Sunday, December 28, 2008

Freedom from the Past

Holidays have been painful for me for the last several years. Painful because I get a few precious days with my children and then have to send them back to their father. I think that one of the hardest parts of the time spent with them is the last few days when my daughter starts saying, “Mommy, I don’t want to go back to Daddy’s, I want to stay here with you.” Those words crush my heart and my soul because there is really nothing I can do about it.

All this pain goes back to my childhood visits with my mother and the trek back to Daddy’s house. Am I angry at my father for not allowing me to live with my mother? Am I angry at my mother for the circumstances that landed me and my sister in his custody? Honestly, I didn’t know really who I was angry with until a few nights ago when my daughter uttered those famous words and my sweet husband spoke some truth to her that I think set us both free.

First, I must apologize to my beloved, I tried to stop him from speaking, thinking that I knew what he was going to say and not wanting him to cause my daughter – and probably more myself – some pain. When he spoke it was so much what I needed to hear all those years ago, and so freeing that it left my baby crying tears of relief.

He told her that where she stays is not her choice, and not a judge’s choice but her father’s and there is nothing she can do to control what her father thinks is best for her and her brother. He told her that her only responsibility is to let her feelings be known, and what happens from there is up to the person she tells. If she wants to live with us, all she can do is tell her daddy that she wants to live with us, and allow him to choose what to do from there. If she wants to live with him, all she can do is say that she’s happy where she is and pray that I am accepting of her feelings.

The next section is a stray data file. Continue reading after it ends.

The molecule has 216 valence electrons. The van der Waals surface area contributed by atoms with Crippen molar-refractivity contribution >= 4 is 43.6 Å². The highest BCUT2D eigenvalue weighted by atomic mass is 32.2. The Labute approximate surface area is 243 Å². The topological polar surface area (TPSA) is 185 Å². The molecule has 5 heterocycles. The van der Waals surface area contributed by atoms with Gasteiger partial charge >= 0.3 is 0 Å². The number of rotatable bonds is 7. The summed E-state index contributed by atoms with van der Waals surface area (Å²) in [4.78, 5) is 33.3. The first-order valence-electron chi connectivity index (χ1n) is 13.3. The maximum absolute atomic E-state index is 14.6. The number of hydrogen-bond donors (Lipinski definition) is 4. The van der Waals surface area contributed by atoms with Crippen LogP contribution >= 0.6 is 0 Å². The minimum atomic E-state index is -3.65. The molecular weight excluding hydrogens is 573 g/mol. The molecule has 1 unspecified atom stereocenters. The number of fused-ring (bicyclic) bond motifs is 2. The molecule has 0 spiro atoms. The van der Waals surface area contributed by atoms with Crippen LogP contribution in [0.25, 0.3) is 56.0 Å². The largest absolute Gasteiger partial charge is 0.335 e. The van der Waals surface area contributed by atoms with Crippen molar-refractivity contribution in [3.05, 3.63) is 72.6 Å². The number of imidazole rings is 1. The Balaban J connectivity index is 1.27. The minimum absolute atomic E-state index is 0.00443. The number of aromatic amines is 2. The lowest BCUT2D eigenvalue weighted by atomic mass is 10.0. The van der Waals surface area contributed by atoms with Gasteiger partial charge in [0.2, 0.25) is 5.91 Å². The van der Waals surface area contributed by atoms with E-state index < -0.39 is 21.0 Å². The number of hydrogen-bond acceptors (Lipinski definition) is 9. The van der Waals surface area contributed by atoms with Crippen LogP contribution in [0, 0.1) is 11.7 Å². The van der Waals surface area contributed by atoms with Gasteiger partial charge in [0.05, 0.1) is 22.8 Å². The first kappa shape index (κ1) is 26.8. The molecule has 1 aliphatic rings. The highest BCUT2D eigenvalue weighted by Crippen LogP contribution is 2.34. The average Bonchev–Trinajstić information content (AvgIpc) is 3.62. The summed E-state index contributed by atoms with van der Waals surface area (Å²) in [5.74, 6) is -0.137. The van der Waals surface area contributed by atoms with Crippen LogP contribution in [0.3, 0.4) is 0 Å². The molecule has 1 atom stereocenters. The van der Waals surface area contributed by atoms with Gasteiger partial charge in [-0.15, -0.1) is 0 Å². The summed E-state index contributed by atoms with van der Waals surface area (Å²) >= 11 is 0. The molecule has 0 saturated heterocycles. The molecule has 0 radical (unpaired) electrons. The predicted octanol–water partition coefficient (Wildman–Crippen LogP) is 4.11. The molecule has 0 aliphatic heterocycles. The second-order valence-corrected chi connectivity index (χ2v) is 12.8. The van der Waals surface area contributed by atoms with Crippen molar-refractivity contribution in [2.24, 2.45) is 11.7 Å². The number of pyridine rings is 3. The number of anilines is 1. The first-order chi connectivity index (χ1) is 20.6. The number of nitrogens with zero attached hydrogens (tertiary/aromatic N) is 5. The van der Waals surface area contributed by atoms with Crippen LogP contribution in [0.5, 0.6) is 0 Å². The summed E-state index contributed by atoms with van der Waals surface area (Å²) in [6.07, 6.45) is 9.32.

She said that her biggest fear is that she would hurt her father’s feelings. She has such a kind and loving heart, she would rather see her daddy happy than to hurt him and tell him that she wants to be with me. So he told her that that’s okay too, but that she has to understand that that is her choice to make. If she can live with things the way they are and not hurt her father than that is okay. He explained to her that all we (Vaughn, me, her father and her stepmother) all want is for her and her brother to be happy. And that sometimes adults do what they think is right and we don’t know the children want something else unless they tell us.

He told her that where she lives is not her choice, but telling us what will make her happy is up to her if she’s not happy. This helped me to realize that I never told my father that I was unhappy with the way things were and I never told my mother that I was angry at her for leaving. For so many years I carried around so much anger and guilt and shame, believing that things were they way they were because I didn’t change them.

I now know that I had no control over anything except for speaking my heart. My daughter now knows that she doesn’t have to tell anyone anything that will hurt them, but that she doesn’t have to remain silent and go on hurting. She can speak her mind and allow others to be accountable for their reactions.

I thank God for speaking to my heart through my husband. I thank Vaughn for allowing God to speak through him and for teaching me that I am not, nor do I have to be in control.

I pray that you will gain something from my painful experience. I pray that my children no longer carry any guilt, anger or shame for the choices their father and I make “in their best interest.” I pray that you will listen to your children when they speak their hearts. And mostly, I pray that you will speak yours.

If I can pray for you today, please let me know.

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